(2) Variety in equipment is a good thing, it allows you to experiment and exert yourself and not get bored as typically occurs (quickly) with much home fitness equipment.

    Good luck in your endeavors, I hope to be able to provide you with some useful advice.

    Cheers,

    -Alex
    I was looking for after workout stretches I could do, also. I'll have to search the net or find a book.


  7. #7

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    Quote Originally Posted by raz View Post
    I was looking for after workout stretches I could do, also. I'll have to search the net or find a book.
    This is the basic stretch routine I use and give clients. It's efficient and hits all the muscles but doesn't take too long.

    Be sure to do it in the sequence shown.

    The Lazy Man's Guide to Stretching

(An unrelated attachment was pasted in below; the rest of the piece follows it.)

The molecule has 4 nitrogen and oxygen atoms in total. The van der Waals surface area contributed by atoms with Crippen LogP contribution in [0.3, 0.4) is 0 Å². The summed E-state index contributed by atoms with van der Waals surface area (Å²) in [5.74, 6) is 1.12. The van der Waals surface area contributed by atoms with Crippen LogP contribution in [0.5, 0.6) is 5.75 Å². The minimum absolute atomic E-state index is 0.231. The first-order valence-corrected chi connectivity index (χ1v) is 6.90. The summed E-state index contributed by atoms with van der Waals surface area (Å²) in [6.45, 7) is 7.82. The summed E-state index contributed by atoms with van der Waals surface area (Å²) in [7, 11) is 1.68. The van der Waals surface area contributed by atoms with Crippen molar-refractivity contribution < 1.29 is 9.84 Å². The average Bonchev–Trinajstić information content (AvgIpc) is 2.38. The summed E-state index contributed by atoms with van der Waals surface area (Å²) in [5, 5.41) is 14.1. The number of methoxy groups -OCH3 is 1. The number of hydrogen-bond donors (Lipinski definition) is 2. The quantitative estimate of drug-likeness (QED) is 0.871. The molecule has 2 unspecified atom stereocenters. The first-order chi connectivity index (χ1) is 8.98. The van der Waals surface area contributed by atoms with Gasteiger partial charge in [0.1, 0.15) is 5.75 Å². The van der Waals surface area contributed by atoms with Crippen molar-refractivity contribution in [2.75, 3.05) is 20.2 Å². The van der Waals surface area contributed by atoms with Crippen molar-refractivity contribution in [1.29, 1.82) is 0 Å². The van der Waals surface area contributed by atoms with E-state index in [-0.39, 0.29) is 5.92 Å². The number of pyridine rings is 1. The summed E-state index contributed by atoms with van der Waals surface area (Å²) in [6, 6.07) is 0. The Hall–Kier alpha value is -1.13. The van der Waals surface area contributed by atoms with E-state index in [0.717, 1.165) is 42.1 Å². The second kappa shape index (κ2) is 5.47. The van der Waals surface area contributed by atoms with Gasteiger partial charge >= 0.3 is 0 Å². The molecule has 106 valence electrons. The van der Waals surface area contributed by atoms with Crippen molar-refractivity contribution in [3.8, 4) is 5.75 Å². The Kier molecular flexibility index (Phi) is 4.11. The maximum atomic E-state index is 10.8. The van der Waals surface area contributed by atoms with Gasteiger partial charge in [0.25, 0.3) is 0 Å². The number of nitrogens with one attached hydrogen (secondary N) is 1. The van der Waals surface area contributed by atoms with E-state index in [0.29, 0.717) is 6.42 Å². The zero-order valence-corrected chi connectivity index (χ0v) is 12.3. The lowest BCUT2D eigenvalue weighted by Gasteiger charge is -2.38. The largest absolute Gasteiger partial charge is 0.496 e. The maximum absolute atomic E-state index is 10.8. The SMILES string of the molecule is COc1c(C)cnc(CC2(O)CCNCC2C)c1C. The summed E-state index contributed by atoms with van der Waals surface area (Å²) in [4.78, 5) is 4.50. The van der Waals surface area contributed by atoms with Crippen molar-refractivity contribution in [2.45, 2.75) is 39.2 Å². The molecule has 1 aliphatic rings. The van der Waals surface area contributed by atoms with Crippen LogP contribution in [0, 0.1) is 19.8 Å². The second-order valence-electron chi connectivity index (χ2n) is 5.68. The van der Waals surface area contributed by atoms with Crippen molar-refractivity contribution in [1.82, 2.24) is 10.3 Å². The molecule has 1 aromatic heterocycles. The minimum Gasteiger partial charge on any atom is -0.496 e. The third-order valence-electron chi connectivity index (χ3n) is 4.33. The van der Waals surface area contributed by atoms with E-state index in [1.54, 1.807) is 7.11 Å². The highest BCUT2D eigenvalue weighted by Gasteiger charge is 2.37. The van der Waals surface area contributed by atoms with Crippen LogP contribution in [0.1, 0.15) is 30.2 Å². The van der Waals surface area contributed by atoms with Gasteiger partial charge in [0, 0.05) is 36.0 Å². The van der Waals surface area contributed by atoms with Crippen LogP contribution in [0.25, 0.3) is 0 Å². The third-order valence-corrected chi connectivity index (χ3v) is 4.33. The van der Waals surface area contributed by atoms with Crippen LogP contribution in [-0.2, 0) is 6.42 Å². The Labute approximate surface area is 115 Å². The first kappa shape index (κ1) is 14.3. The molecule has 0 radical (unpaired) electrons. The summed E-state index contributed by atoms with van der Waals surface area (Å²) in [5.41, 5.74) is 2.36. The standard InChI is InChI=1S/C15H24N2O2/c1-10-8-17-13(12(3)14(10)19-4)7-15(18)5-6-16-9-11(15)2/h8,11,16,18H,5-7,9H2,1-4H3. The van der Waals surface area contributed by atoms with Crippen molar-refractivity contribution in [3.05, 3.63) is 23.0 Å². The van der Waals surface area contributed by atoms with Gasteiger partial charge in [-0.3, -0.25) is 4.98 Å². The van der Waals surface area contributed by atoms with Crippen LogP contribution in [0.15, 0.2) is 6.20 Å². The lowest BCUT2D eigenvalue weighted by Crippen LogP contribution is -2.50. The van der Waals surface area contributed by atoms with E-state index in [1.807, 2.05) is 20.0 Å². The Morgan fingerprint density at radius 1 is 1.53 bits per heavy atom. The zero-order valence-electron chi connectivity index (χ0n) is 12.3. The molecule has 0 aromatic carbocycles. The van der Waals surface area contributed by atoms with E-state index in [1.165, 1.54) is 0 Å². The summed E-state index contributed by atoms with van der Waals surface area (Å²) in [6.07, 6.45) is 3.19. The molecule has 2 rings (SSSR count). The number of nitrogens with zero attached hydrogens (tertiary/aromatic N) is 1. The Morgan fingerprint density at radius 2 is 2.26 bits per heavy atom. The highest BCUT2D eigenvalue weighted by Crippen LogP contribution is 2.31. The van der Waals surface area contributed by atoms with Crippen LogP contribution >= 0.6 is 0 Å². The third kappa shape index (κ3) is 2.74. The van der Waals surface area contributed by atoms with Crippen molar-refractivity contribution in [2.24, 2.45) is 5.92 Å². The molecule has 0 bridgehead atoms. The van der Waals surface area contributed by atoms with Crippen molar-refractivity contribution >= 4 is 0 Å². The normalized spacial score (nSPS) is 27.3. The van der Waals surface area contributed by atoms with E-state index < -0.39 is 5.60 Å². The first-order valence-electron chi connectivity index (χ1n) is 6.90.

15 minutes to (joint) freedom!
    by Ian King

  8. #8
    Let's make this showy! raz's Avatar
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    That was a good site. This gym I joined is pretty good. I'm going to try to take 2 classes and make 2 workout visits a week. So far I've done that this week, so I'm going to see how well I can keep that up over the Summer. The hour long classes are intense! lol. Lots of shaking....which means I'm well out of shape, haha.

    Just sucks though that my doctor said there's a pretty good chance I'll still need plastic surgery for my abdominal area. Even the guy at the gym agreed that there's not much I can do about the loose skin there.


  9. #9
    Let's make this showy! raz's Avatar
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    Still working on this at the gym, but I caught a cold so it's slowing me down. I hate colds with a passion.


  10. #10
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    Yay for the gym! Way easier than doing it at home, IMO.